Citizen Budget Input Very Helpful


    GRAND RAPIDS — City Manager Kurt Kimball said the results from the citizen budget advisory sessions exceeded his expectations. First, he was impressed with the diverse make-up of the 19-member panel chaired by Brian Harris, president and CEO of H&H Metal Source Inc. Second, Kimball was equally impressed with the depth of understanding the group had of municipal finances.

    Kimball said he initially wondered how philosophical they were going to be and how much of a long-term view they were going to take with their suggestions for the general operating fund.

    “But I think they did the city a great service by pointing to some of the structural things that need to change. I’m not just saying the structure of the organization, but the structure in terms of our wage and fringe benefit components of our expenses, which were very helpful,” he added.

    The citizen budget report, which was filed in late March, called for the city to benchmark employee wages and benefits at a level that matches other private and public entities that are facing similar stressful budget conditions.

    The report also called for increasing the share employees pay for health insurance, up to 30 percent of the premium cost, and for controlling that cost by offering employees incentives for living a healthy lifestyle and by making health savings accounts available to workers and retirees.

    City decision-makers didn’t escape the group’s cost-cutting sights either, as the report suggested eliminating retirement benefits for city commissioners.

    “I wondered how that one was going to be received,” said Kimball with a laugh.

    “I don’t think that any of the particular points are things that the group unanimously agreed on as insisting that the city must do. But rather I see it as a way to approach accomplishing the strategy that they did unanimously suggest the city pursue,” he said.

    The citizen group made a couple of recommendations that the development community might find interesting. One was to either privatize the city’s economic development team or consolidate that unit with the community development department, which would result in a shrunken single department.

    But it would be hard to make the economic development department much smaller, as it only consists of three individuals: Susan Shannon, Daniel Oegema and Eric Soucey. And Kimball pointed out that Shannon, who directs the department, has spread the expense of that unit across multiple budgets so her team isn’t a strain on the general operating fund.

    “Susan has been successful in getting other organizational units, albeit the SmartZone and the Brownfield authorities, to pay for portions of her time and the time of her meager staff; commensurate with the time that they put in, of course. So it really isn’t costing the general fund very much at all for her services or that of her staff,” said Kimball.

    Privatizing the department could remove some of the transparency that the vast majority of projects involving the city has had in the past. But Kimball didn’t feel that such a move would lead to a conflict of interest for the city.

    “I don’t know that I would go that far. But I do think we still operate in a public-private mode at the current time. Although we don’t have a separate contract with The Right Place Program any longer for urban redevelopment services, we still work hand-in-glove with The Right Place Program on many different fronts,” said Kimball, also a Right Place board member.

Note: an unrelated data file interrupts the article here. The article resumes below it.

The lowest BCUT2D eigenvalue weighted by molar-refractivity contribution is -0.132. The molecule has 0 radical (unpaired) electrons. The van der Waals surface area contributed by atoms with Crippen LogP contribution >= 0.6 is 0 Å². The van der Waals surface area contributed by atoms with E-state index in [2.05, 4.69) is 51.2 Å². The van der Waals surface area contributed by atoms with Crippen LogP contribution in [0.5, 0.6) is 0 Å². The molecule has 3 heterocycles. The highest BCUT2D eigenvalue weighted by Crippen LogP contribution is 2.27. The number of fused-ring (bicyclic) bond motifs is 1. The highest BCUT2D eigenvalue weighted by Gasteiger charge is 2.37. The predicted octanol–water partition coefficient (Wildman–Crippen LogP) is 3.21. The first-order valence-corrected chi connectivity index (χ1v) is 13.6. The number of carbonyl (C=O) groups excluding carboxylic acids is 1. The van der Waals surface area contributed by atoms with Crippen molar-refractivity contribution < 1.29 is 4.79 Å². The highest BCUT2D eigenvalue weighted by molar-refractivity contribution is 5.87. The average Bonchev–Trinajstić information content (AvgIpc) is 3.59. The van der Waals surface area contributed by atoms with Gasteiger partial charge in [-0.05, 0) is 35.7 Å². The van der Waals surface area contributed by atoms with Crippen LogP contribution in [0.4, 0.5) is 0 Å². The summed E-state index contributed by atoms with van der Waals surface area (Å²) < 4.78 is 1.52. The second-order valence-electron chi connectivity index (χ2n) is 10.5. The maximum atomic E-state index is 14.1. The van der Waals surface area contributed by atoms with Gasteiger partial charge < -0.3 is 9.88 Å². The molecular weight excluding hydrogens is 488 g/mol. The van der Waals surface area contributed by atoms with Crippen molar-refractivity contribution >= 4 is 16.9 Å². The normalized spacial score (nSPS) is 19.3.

“The big book of business that we have currently and are going to continue to have, with regard to complex economic development, necessitates all kinds of meetings with a bevy of staff internal to the organization to pull them off, and I don’t think we can easily farm that business out.”

    Another recommendation was to consider reducing the local property tax capture of the Downtown Development Authority and direct the city’s portion of those dollars to the general operating fund. KentCounty agrees with that position and has suggested that the DDA capture be capped at $3.5 million. The board had captured $3.02 million by the end of February, eight months into the fiscal year.

    “I think because of that recommendation we are likely to have a healthy policy discussion on that with the city commission in the course of budget reviews. I don’t know how it will turn out,” said Kimball.

    “My own bias is generally to be defensive in support of the DDA’s resources, because I’ve seen how much they’ve accomplished and how they’ve leveraged other monies to make us and our downtown the envy of the entire state and beyond.”

    Kimball reiterated that he respected and appreciated the recommendations the citizen group made, and said the reason he didn’t see eye-to-eye with them on all their suggestions was because the group’s members didn’t have as much information as he does.

    “In their defense, time didn’t permit them to be subject to an exhaustive presentation by each of our organizational units,” he said. “So there was a lot they couldn’t be expected to comprehend or understand about organizational particulars.”    

    Citizen Budget Advisory Group

    Here are the citizens who served on the budget advisory group.

    Nancy Ayres David Bulkowski      K.C. Caliendo
    Jim DunlapKysha FrazierHarold Hamilton
    Ed KettleBirgit KlohsMary Milanowski
    Dave MossburgerJared RodriguezMargaret Sellers Walker
    Rebecca Smith-HoffmanDon SouterJennifer VanderPloeg
    Gordon VanHarnDon WilliamsMary Alice Williams

    Brian Harris, chairperson

    Source: City of Grand Rapids, March 2006.

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